- At Passover in Jerusalem, Jesus and his crew had about as much chance of getting a reception room without a booking as you do of getting one in Melbourne for midnight on the millenium. He booked the room in advance and sent Peter and John in, early in the day, to set it up for the party.
- I would imagine that a painting like that would have required a great degree of planning, probably even several years. You don’t just whip up a masterpiece like that in a few minutes you know.
- In advance. It takes much time to plan the menu, organise the wine, ferret out Aunt Maude’s best china, find the good silver, decide on a seating plan (Thomas won’t sit *anywhere* near Judas for example), send out the invitations, wait for RSVP’s, etc etc etc
- It was posited rather than planned, though it was Peter who said ‘We should do this every year’ as he (being a rock) had been given the franchise. Thomas was shunting Percy in the goods shed. ‘Stop that’ cracked the Fat Controller. (Sorry, channeling again)
- Now this sounds just like my wife. “Are you mowing the lawn today or playing golf?” (Pointed look) Any reasonable person can see that one doesn’t necessarily preclude the other. The suddenness of an idea surely refers to its duration rather than its timing. As a wee lad, Jesus may have had a sudden idea that it would be nice to have a dinner party shortly before he was crucified, in which case he would have been sure to organise it well in advance. As he seemed to know quite a lot about himself and was very well organised, I have no reason to believe that his sudden idea did not result in years of careful planning. Oh, er golf dear.
- Of course it was organised in advance. Have you ever tried to get a table for 13 at any restaurant on the spur of the moment, especially in the days leading up to a public holiday such as Easter? The important question is, “Was the Last Supper BYO?” Of course the ecclesiatical censors have deleted all reference to the Second Last Supper, which consisted of home delivered Pizza round at Simon’s (aka Peter) place. Jesus refused to convert the tap water into a robust little Jordan Valley cabernet with a hint of brimstone on the afterburner, claiming that such tricks were “a pretentious wank”. Then a minority of the disciples, led by Kev, one of the lesser known ones, claimed that pepperoni was non-kosher, a claim hotly (no pun) disputed by the majority faction under the sway of Darren. Finally, Judas, the treasurer, didn’t have the money to pay the Strippergram lass, Mary Magdalene and the police (Sanhedrin) were called. It was a real shambles, and though this story appeared in the Gospel According to Ralph, this vital chapter of church history was deleted from the canon at the Council of Nicea. Bloody wowsers.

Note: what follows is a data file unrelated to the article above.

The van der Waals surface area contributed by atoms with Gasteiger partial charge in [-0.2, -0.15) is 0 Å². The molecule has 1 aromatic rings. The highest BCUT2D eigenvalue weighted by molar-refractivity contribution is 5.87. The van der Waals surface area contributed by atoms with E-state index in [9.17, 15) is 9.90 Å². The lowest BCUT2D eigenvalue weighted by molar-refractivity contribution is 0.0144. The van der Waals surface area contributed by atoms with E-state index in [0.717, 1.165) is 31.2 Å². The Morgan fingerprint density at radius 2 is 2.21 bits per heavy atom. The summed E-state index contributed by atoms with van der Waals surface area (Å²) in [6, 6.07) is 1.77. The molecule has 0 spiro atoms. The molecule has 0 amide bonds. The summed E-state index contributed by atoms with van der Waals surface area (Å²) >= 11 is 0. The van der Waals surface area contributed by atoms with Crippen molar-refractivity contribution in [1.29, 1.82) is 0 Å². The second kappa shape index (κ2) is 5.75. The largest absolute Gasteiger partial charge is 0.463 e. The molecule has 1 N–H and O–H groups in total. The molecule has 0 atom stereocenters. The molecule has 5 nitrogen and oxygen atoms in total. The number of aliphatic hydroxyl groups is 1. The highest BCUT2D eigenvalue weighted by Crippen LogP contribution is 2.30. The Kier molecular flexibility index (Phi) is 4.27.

- Of course it was organised well in advance. They did try the Great Wall Chinese takeaway and Seafood Parlour (all the fish you can eat for 20 shekels – artichoke sauce extra) first but it was still under construction. Judas wanted to get the Advance booking discount for the room and anyway, given it was coming up to Easter, all the rooms in town would have booked by tourists.
- The last supper has not been held yet. However if you are not busy on 30/12/99 you could come to ours. [Yes I’ll be there John – I want to see the look on your face when you realise there are 31 days in December … like a cult member coming down from the mountaintop the day after the world was supposed to end/]
- The last supper was actually the celebration of passover and was planned well in advance as there was a room to be hired, grog to buy, the sops of bread , seating, wenches for serving etc etc. All this could work out a tad expensive especially if your treasurer (Judas istcostcutter) had a bit of a dip in the till and the ministry got caught a bit short. This is why the JC group booking of the upper room wasn’t renewed the following year, they skipped without paying the bill, some excuse about the leader levitating into a UFO.